Field of Reeds... Outstanding in its field
Review: These New Puritans – Field of Reeds
Published on August 21st, 2013 | Jonny Abrams
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An awful lot has been written about just how much of a departure Field of Reeds is for These New Puritans, and how various people feel about this.
Given the radical alterations undertaken from their 2008 debut Beat Pyramid to 2010 follow-up Hidden, this latest transmogrification feels a little flimsy in the role of main talking point.
After all, there are so many to choose from: Jack Barnett’s (deliberately?) misleading “Disney pop” prophesy, for one, and the roping in of a children’s choir, a hawk and the lowest bass voice in Britain.
So storied and mythologised is Field of Reeds already that it would have been a downright dereliction of duty for These New Puritans to deliver anything less than a classic-in-the-making. Thankfully, they’ve made it.
If Talk Talk were zapped by Zappa and sprinkled with North Sea Radio Orchestra, you’d be at least some way towards an acceptable description of Field of Reeds. It’s such a remarkable piece of work unto itself, though, that it scarcely feels worthwhile trying to summon precedents.
From Barnett’s detached, sleepwalking vocals through to the mystery-enshrouded music itself, These New Puritans have that rare knack for making everything they do sound conceivably either profoundly studied or completely accidental.
It’s all so naturally unique and downright perfect-sounding that any given moment could just as conceivably have arisen at the first attempt as the thousandth.
Did they slave over this, or does everything they touch just turn to gold? Do we even want to know?
Pretty much instantly, Field of Reeds announces itself as one of those great ‘lulling’ albums, the likes of which can induce sleep by dint of enchantment as opposed to boredom.
You might have your own, but for Rocksucker it’s LPs like Kind of Blue, Five Leaves Left and Spirit of Eden. Field of Reeds…*gulp*…sits snugly alongside these hallowed works.
Such are its magical properties that, when you put it on in public, the world around you just seems to melt away like some kind of Donnie Darko fantasy. It’s got that Boards of Canada-esque ‘creepy sepia tint’ – or ‘creepia tint’, as we’d like to be so bold as to dub it – but the sinister moments are tempered by the intense sense of wonder of it all.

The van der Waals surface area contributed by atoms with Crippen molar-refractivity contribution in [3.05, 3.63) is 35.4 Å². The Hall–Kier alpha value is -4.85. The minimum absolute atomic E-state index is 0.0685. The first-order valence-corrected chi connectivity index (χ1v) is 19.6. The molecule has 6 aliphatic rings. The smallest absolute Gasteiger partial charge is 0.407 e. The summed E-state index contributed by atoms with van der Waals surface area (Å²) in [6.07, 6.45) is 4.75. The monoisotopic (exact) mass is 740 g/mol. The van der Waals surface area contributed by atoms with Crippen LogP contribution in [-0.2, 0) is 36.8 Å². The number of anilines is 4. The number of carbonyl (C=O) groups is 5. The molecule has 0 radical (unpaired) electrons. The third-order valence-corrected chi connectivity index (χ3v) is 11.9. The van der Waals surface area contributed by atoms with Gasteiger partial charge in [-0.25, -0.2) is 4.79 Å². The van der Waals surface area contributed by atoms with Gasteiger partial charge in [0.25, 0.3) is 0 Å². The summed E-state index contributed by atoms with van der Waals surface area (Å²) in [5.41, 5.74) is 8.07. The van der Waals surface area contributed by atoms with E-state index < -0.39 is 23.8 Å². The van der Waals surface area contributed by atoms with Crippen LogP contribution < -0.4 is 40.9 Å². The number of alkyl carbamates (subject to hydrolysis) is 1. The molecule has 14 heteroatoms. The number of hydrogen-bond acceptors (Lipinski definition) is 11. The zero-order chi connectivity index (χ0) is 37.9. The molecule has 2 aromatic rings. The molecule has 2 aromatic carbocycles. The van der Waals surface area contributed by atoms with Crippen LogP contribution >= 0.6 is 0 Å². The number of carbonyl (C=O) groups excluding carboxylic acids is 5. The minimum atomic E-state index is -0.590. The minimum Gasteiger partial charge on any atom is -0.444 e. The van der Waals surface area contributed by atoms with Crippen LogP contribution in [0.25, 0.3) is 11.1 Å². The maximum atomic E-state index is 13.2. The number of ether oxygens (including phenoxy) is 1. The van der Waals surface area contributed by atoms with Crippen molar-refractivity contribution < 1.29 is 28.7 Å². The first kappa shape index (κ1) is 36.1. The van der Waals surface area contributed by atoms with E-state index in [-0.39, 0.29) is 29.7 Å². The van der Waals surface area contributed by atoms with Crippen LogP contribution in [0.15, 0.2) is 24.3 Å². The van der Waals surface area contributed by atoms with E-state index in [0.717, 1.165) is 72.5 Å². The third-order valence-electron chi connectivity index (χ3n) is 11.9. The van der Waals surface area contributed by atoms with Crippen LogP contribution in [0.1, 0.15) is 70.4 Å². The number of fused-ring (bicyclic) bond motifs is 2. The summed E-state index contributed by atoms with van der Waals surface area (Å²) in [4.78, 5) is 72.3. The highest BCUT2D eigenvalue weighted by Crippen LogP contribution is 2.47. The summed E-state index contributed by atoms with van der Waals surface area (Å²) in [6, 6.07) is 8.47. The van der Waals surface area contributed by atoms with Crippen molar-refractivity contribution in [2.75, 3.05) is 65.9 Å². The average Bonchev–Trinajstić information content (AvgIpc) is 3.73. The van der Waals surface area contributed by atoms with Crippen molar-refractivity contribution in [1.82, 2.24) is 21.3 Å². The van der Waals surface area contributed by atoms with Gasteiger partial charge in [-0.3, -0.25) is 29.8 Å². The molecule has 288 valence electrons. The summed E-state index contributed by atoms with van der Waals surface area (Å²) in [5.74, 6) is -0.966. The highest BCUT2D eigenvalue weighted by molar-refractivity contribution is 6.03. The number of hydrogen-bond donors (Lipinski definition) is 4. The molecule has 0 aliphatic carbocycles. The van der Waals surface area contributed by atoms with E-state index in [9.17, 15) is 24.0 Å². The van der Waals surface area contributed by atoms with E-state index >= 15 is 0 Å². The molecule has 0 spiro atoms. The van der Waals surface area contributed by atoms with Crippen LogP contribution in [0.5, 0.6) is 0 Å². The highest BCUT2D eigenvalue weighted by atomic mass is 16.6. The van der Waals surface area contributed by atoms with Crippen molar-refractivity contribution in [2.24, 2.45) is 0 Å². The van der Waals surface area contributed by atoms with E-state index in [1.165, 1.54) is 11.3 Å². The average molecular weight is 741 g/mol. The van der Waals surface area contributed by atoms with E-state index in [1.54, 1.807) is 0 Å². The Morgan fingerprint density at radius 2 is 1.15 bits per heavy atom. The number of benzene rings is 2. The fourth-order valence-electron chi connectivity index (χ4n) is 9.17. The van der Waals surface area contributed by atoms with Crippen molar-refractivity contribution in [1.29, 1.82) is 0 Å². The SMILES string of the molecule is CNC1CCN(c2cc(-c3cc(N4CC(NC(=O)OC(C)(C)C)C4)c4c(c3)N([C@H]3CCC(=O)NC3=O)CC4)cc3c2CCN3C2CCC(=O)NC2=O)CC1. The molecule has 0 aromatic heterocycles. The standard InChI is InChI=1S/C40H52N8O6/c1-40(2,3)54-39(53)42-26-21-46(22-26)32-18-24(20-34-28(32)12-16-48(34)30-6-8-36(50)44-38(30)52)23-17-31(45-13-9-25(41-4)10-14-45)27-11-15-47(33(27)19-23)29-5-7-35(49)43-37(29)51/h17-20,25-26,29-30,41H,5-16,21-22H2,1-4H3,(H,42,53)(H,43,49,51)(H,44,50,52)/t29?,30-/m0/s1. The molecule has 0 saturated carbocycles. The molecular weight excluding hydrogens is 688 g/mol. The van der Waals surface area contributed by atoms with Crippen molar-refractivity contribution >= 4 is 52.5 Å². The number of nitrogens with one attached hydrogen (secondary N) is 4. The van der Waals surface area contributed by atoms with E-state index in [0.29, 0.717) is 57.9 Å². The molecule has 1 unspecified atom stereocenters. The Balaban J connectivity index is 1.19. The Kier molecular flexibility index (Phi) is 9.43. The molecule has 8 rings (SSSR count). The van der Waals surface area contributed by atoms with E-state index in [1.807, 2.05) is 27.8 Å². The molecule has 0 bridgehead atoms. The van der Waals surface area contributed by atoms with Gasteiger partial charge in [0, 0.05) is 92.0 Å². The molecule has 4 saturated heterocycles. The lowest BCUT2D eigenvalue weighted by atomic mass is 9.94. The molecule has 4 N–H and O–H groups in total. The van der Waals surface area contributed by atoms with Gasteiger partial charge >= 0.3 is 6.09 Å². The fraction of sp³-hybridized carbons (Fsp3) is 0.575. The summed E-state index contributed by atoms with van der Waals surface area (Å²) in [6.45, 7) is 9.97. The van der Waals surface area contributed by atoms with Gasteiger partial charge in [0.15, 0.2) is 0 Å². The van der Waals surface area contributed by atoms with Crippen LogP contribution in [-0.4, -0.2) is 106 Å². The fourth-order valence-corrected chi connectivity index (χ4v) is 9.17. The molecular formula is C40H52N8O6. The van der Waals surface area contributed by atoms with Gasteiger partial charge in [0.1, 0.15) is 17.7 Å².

Field of Reeds gets underway with a ‘half-remembered’ version of Bacharach and David’s “This Guy’s in Love With You” sung by fado singer Elisa Rodrigues, whose voice floats ghostishly in the background before succumbing to – and subsequently reemerging from – a rushing ecstasy of a horn section.
A truly breathtaking introduction, then, and there’s no let-up in quality. “V (Island Song)” is a particularly stunning showcase of These New Puritans’s aptitude for beauty and portentousness, and for infusing each with a downright otherworldly air of mystery.
We could go on and on about the nightmarish application of children’s choir and operatically wailing backing vocals to “Spiral”, the enraptured prog-jazz of “Nothing Else”, the dolorous, heaving cello and unusual layout of “Dream”…but your time would be better spent immersing yourself in it rather than merely reading about it.
One priceless function of great art is its ability to transpose a dreamlike state into the ‘real’ world. In this respect, Field of Reeds is great art, disquieting yet mesmerising like one of those dreams that stays with you throughout the next day without your ever really being able to describe it in any kind of satisfactory detail.
This one’s best left to your ears.
Field of Reeds is out now on Infectious Records.
Rocksucker says: Four and a Half Quails out of Five!